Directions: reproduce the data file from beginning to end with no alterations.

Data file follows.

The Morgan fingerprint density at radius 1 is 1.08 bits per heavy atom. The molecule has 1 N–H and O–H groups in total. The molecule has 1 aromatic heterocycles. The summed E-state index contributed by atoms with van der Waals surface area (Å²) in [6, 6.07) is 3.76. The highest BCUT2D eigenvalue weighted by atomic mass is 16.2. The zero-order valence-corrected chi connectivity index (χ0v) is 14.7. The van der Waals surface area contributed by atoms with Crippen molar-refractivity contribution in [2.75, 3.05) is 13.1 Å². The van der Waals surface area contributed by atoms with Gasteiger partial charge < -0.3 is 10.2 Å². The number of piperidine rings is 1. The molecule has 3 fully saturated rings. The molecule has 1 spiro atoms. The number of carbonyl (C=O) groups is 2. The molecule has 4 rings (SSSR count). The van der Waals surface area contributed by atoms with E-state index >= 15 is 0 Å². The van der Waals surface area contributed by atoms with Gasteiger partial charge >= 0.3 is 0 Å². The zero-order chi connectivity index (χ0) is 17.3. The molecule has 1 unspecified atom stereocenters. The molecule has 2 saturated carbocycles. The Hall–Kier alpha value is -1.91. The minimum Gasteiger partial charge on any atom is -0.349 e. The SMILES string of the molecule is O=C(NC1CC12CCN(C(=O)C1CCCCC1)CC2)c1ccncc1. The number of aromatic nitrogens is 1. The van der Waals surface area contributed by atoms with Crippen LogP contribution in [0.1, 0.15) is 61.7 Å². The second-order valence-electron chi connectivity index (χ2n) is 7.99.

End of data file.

The Morgan fingerprint density at radius 1 is 1.08 bits per heavy atom. The molecule has 1 N–H and O–H groups in total. The molecule has 1 aromatic heterocycles. The summed E-state index contributed by atoms with van der Waals surface area (Å²) in [6, 6.07) is 3.76. The highest BCUT2D eigenvalue weighted by atomic mass is 16.2. The zero-order valence-corrected chi connectivity index (χ0v) is 14.7. The van der Waals surface area contributed by atoms with Crippen molar-refractivity contribution in [2.75, 3.05) is 13.1 Å². The van der Waals surface area contributed by atoms with Gasteiger partial charge < -0.3 is 10.2 Å². The number of piperidine rings is 1. The molecule has 3 fully saturated rings. The molecule has 1 spiro atoms. The number of carbonyl (C=O) groups is 2. The molecule has 4 rings (SSSR count). The van der Waals surface area contributed by atoms with E-state index >= 15 is 0 Å². The van der Waals surface area contributed by atoms with Gasteiger partial charge >= 0.3 is 0 Å². The zero-order chi connectivity index (χ0) is 17.3. The molecule has 1 unspecified atom stereocenters. The molecule has 2 saturated carbocycles. The Hall–Kier alpha value is -1.91. The minimum Gasteiger partial charge on any atom is -0.349 e. The SMILES string of the molecule is O=C(NC1CC12CCN(C(=O)C1CCCCC1)CC2)c1ccncc1. The number of aromatic nitrogens is 1. The van der Waals surface area contributed by atoms with Crippen LogP contribution in [0.1, 0.15) is 61.7 Å². The second-order valence-electron chi connectivity index (χ2n) is 7.99.